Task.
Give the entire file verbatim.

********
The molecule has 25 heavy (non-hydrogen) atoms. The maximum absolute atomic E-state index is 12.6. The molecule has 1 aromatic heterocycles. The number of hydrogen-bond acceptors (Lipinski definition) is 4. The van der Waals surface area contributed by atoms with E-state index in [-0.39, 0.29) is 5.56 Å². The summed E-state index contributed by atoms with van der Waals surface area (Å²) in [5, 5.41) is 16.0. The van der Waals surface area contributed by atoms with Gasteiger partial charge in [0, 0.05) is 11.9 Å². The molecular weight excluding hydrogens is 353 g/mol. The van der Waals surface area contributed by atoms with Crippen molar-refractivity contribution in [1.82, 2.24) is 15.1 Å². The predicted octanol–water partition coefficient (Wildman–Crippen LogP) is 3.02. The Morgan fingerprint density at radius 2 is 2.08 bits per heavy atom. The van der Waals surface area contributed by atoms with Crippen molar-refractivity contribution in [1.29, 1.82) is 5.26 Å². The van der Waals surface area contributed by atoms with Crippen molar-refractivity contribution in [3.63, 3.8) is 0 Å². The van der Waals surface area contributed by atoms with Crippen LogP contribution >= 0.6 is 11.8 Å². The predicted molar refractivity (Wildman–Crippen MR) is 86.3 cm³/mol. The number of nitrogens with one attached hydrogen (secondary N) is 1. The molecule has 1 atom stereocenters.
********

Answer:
The molecule has 25 heavy (non-hydrogen) atoms. The maximum absolute atomic E-state index is 12.6. The molecule has 1 aromatic heterocycles. The number of hydrogen-bond acceptors (Lipinski definition) is 4. The van der Waals surface area contributed by atoms with E-state index in [-0.39, 0.29) is 5.56 Å². The summed E-state index contributed by atoms with van der Waals surface area (Å²) in [5, 5.41) is 16.0. The van der Waals surface area contributed by atoms with Gasteiger partial charge in [0, 0.05) is 11.9 Å². The molecular weight excluding hydrogens is 353 g/mol. The van der Waals surface area contributed by atoms with Crippen molar-refractivity contribution in [1.82, 2.24) is 15.1 Å². The predicted octanol–water partition coefficient (Wildman–Crippen LogP) is 3.02. The Morgan fingerprint density at radius 2 is 2.08 bits per heavy atom. The van der Waals surface area contributed by atoms with Crippen molar-refractivity contribution in [1.29, 1.82) is 5.26 Å². The van der Waals surface area contributed by atoms with Crippen molar-refractivity contribution in [3.63, 3.8) is 0 Å². The van der Waals surface area contributed by atoms with Crippen LogP contribution >= 0.6 is 11.8 Å². The predicted molar refractivity (Wildman–Crippen MR) is 86.3 cm³/mol. The number of nitrogens with one attached hydrogen (secondary N) is 1. The molecule has 1 atom stereocenters.